The Nobel Prize-winning novelist J.M. Coetzee is not, by all accounts, a particularly gregarious dinner guest, but he has been an outspoken defendant of animal rights and a longtime vegetarian, as well as a groundbreaking writer. In his trilogy of fictionalized memoirs, Boyhood, Youth, and Summertime, now collected as Scenes from Provincial Life, Coetzee portrays the early life of a young aspiring writer in South Africa as a story of ambition and alienation, big dreams and bitter failures. The stories become increasingly experimental (Summertime is presented as notes toward a biography of a deceased John Coetzee) and freely cross back and forth between experience and imagination.

There might be more famous musical vegetarians (Morrissey, and half of the Beatles) but we’d choose to get musical accompaniment from the inventive and cerebral Elvis Costello, who has been vegetarian since the early 1980s, and recently joined forces with Paul McCartney to promote vegetarian foods. In his biography, Complicated Shadows, Graeme Thomson offers a detailed portrait of the notoriously private and prickly musician, from his childhood in London and Liverpool, his early success with The Attractions, his stormy romantic life, and his undiminished creative output (critics are currently singing the praises of his just-released collaboration with The Roots, “Wise Up Ghost”).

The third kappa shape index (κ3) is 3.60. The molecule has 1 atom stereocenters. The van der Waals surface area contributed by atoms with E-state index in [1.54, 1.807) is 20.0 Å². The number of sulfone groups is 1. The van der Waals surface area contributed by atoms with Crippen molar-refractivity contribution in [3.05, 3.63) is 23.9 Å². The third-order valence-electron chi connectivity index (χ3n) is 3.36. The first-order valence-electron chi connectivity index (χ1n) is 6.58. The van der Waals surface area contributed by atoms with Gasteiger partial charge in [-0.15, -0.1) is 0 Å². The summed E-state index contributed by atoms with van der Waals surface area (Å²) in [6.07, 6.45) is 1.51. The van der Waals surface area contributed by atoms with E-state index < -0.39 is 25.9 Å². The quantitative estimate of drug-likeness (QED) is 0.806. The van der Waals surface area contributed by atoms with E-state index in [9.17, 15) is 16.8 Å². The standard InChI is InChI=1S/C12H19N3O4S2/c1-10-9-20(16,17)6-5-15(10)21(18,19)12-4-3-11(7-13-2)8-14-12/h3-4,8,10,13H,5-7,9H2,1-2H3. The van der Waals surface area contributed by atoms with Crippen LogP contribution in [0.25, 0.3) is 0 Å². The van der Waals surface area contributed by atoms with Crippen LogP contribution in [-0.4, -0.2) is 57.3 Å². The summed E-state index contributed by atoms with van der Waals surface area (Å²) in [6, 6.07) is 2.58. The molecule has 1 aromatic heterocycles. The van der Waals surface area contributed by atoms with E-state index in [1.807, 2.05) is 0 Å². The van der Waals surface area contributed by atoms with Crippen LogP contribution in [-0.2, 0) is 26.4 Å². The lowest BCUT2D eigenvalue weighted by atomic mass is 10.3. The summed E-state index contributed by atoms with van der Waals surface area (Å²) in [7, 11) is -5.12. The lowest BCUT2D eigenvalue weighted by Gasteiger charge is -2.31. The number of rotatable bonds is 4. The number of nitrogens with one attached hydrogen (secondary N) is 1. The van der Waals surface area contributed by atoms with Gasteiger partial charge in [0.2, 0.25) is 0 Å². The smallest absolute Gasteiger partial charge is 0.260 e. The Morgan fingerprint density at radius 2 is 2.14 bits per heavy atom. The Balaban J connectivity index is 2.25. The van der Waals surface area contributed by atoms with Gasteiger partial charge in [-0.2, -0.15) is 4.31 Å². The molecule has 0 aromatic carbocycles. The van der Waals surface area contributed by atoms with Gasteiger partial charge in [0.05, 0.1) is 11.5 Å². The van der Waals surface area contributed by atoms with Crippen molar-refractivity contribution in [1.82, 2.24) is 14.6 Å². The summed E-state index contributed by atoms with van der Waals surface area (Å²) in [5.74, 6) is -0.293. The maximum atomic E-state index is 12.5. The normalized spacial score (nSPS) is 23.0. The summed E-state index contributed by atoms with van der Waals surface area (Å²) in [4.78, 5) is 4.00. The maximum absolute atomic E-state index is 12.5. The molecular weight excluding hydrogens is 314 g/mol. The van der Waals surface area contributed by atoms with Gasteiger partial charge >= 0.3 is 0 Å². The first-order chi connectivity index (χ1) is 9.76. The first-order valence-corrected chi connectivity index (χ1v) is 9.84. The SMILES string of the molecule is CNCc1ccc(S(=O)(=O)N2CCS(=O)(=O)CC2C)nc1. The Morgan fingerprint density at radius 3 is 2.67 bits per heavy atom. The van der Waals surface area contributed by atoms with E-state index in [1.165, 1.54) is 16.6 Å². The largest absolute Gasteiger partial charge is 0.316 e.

Who better to be master of ceremonies than legendary host of "The Price is Right"? Bob Barker has had one of the longest careers in showbiz as a game show and variety host, and no doubt has plenty of backstage gossip to share. He was also one of the earliest and most outspoken advocates of animal rights, and a vegetarian since 1979, inspired by his wife, Dorothy Jo. After her death in 1981, Barker intensified his commitment to animal-rights activism as a way of honoring her legacy. His autobiography, Priceless Memories, written in collaboration with Digby Diehl, is largely a greatest-hits compilation, moving from Barker’s childhood in Washington State, South Dakota, and Missouri, to his WWII naval service, and through his move to California and remarkable fifty years in the entertainment business.

Robin Quivers gives as good as she gets as Howard Stern’s right-hand woman. In her new book, The Vegucation of Robin, the radio host, actress, and keen amateur racing driver shares the story of her struggle to kick the high-fat, high-carb eating habits that had left many of her family members fighting diabetes, obesity, and heart disease. In no-nonsense fashion, her book chronicles her battle to stick to a healthier diet based on plants and grains rather than burgers and fries, and includes nearly 100 of her favorite vegan recipes; it serves as a wake-up call to readers who are trapped in unhealthy patterns yet have no idea how to change their habits.